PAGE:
Most people support changes to state support of churches

A MAJORITY of Slovaks are dissatisfied with the relationship between church and state, the latest survey of the Institute of Sociology of the Slovak Academy of Sciences (SAV) showed.

A MAJORITY of Slovaks are dissatisfied with the relationship between church and state, the latest survey of the Institute of Sociology of the Slovak Academy of Sciences (SAV) showed.

The survey, titled Democracy and Citizens in Slovakia 2014, showed that 31.4 percent of the respondents support total separation of church and state, while 26.24 percent want the state to support the church only in some areas of the public interest. Only 5.26 percent of respondents support the current model, the TASR newswire reported on August 11.

The results showed that the public perceives the relationship between church and state differently from religious and political representatives, said Miroslav Tížik, sociologist with SAV. The churches and the politicians, however, are aware of this and know that people are dissatisfied with the situation, he added.

Churches, according Tížik, want to keep the current model, as it is advantageous for them. Even politicians are not especially interested in changing it, since they cannot get any big support for it.

The survey also showed that 46.51 percent of respondents support imposing a church tax, while 27.52 percent were against it and 26 percent were undecided or did not answer the question, TASR reported.

Moreover, nearly 80 percent of respondents assume that the clergy should conduct only religious activities. More than half of the respondents support changes in teaching religion subjects in schools, with 13.4 percent supporting the abolishment of religious education, 20.84 percent wanting to keep the courses only at religious schools, and 19.34 percent supporting the lectures, but to a lesser extent.

The SAV survey also showed that more than one half of the respondents believe priests should be allowed to marry. About 33.6 percent absolutely support this, while 28.4 percent partially support the idea. More than half of the respondents also support a more favourable approach to contraception, and permission for divorced couples to re-marry in the church, TASR wrote.

On the other hand, only 14.4 percent of the respondents support the idea of women becoming priests, while 18.6 percent support it partially.

The survey was carried out in cooperation with the Institute of Political Science of the SAV and the Faculty of Philosophy of Comenius University in Bratislava. It was conducted by the Focus polling agency at the turn of May and June on 1,215 respondents, TASR reported.

Source: TASR

Compiled by Radka Minarechová from press reports

The Slovak Spectator cannot vouch for the accuracy of the information presented in its Flash News postings.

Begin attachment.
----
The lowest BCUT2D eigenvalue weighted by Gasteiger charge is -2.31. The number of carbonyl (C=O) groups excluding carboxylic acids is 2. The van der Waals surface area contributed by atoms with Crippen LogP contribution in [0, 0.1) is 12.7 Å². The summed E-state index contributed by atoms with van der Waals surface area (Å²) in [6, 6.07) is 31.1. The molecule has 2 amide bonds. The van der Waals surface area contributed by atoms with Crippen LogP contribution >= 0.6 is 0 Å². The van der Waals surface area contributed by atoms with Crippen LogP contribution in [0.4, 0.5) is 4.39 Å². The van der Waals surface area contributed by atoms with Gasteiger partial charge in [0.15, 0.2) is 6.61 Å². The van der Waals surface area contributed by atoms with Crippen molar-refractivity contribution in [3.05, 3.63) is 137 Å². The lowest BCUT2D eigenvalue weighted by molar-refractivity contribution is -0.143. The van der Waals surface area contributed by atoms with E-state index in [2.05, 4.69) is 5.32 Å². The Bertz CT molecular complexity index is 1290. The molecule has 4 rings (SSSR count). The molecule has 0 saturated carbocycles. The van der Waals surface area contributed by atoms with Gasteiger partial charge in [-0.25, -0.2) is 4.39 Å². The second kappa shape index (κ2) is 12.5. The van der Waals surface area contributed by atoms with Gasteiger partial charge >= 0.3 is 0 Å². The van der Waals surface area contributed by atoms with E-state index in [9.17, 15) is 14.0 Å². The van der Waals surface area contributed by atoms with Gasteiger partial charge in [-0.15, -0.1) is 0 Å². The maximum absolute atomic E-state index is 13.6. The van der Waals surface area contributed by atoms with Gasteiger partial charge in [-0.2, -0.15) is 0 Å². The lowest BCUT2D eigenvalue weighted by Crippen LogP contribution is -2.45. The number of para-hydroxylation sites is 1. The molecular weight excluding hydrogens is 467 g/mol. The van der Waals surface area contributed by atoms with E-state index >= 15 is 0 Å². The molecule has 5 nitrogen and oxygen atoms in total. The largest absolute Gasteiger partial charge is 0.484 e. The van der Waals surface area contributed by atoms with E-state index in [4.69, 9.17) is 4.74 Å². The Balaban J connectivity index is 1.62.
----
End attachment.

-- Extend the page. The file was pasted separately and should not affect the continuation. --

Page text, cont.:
Top stories

UPDATED: Report: Slovakia a finalist to host new car plant

SLOVAKIA and Poland are said to be the last two countries competing for a new unspecified car plant while final decision could be made in the summer 2015.

Monk seal, to be seen in a movie at Ekotopfilm/Envirofilm festival in Bratislava and Banská Bystrica

Countrywide events

Tips for events between May 22 and 31, including a concert of top four world/ethno music Slovak bands, a festival of environmental movies, days of architecture, an opera premiere, a literary festival, two markets of…

The TSS team in 2010: from left,bottom row: Jana Liptáková, Beata Balogová, Ján Pallo, Zuzana Vilikovská; top row: Donald Spatz, Tatiana Štrauchová, Marta Fukasová, Michaela Terenzani, Roman Král, Martina Mišíková, Dáša Košútová, Beata Fojtíková, James Thomson

More independent thought and self-confidence for Slovakia

The Slovak Spectator has been covering the development of Slovakia for two decades now. On the occasion of the celebration of its 20th anniversary it surveyed its founder, head of the Petit Press publishing house as…

Asian tourists in Bratislava

Bratislava tourists good for little more than a three hour tour

IN THE tourist season, the Slovak capital is frequently visited by tourists, including Austrians, Americans and tourists from Asia alike. But most stay just long enough for a brief guided tour, and coffee break…

MOST READ ARTICLES


  1. Volkswagen opens state-of-the-art body shop
  2. Levoča altar has been reconstructed to full splendour
  3. Many Slovaks still migrate for work
  4. Young Slovak scientists succeed at International Science Fair in Pittsburgh
  5. Blog: The state of Services for expats in Bratislava
  6. Slovak Božena minesweepers head to Nigeria and Bangladesh
  7. Slovakia will host ice hockey world championship
  8. UPDATED: Report: Slovakia a finalist to host new car plant
  9. 4 things to know when drinking in Slovakia
  10. Russia's Sberbank considers leaving Slovakia
  1. Many Slovaks still migrate for work
  2. Volkswagen opens state-of-the-art body shop
  3. Levoča altar has been reconstructed to full splendour
  4. Russia's Sberbank considers leaving Slovakia
  5. Blog: The state of Services for expats in Bratislava
  6. Slovakia will host ice hockey world championship
  7. 4 things to know when drinking in Slovakia
  8. Young Slovak scientists succeed at International Science Fair in Pittsburgh
  9. Slovak aid to Nepal remains grounded
  10. Bratislava tourists good for little more than a three hour tour
  1. 4 things to know when drinking in Slovakia
  2. Many Slovaks still migrate for work
  3. Volkswagen opens state-of-the-art body shop
  4. Levoča altar has been reconstructed to full splendour
  5. Slovak Božena minesweepers head to Nigeria and Bangladesh
  6. Young Slovak scientists succeed at International Science Fair in Pittsburgh
  7. Russia's Sberbank considers leaving Slovakia
  8. Slovakia will host ice hockey world championship
  9. Blog: The state of Services for expats in Bratislava
  10. Slovak aid to Nepal remains grounded